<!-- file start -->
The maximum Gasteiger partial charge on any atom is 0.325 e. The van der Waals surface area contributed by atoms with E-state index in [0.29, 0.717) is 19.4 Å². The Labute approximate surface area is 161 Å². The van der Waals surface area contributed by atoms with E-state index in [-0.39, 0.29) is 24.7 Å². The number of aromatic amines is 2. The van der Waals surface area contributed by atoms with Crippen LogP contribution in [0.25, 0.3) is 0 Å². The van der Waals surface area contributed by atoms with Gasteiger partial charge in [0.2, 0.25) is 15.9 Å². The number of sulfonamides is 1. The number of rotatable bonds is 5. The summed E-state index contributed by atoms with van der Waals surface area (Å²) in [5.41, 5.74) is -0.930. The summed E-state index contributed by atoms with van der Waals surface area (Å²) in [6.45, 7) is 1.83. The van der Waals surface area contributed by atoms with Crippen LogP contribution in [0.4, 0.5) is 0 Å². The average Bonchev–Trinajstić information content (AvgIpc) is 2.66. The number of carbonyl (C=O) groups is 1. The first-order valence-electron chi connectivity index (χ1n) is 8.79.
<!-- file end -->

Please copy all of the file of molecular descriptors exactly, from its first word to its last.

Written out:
The maximum Gasteiger partial charge on any atom is 0.325 e. The van der Waals surface area contributed by atoms with E-state index in [0.29, 0.717) is 19.4 Å². The Labute approximate surface area is 161 Å². The van der Waals surface area contributed by atoms with E-state index in [-0.39, 0.29) is 24.7 Å². The number of aromatic amines is 2. The van der Waals surface area contributed by atoms with Crippen LogP contribution in [0.25, 0.3) is 0 Å². The van der Waals surface area contributed by atoms with Gasteiger partial charge in [0.2, 0.25) is 15.9 Å². The number of sulfonamides is 1. The number of rotatable bonds is 5. The summed E-state index contributed by atoms with van der Waals surface area (Å²) in [5.41, 5.74) is -0.930. The summed E-state index contributed by atoms with van der Waals surface area (Å²) in [6.45, 7) is 1.83. The van der Waals surface area contributed by atoms with Crippen LogP contribution in [0.4, 0.5) is 0 Å². The average Bonchev–Trinajstić information content (AvgIpc) is 2.66. The number of carbonyl (C=O) groups is 1. The first-order valence-electron chi connectivity index (χ1n) is 8.79.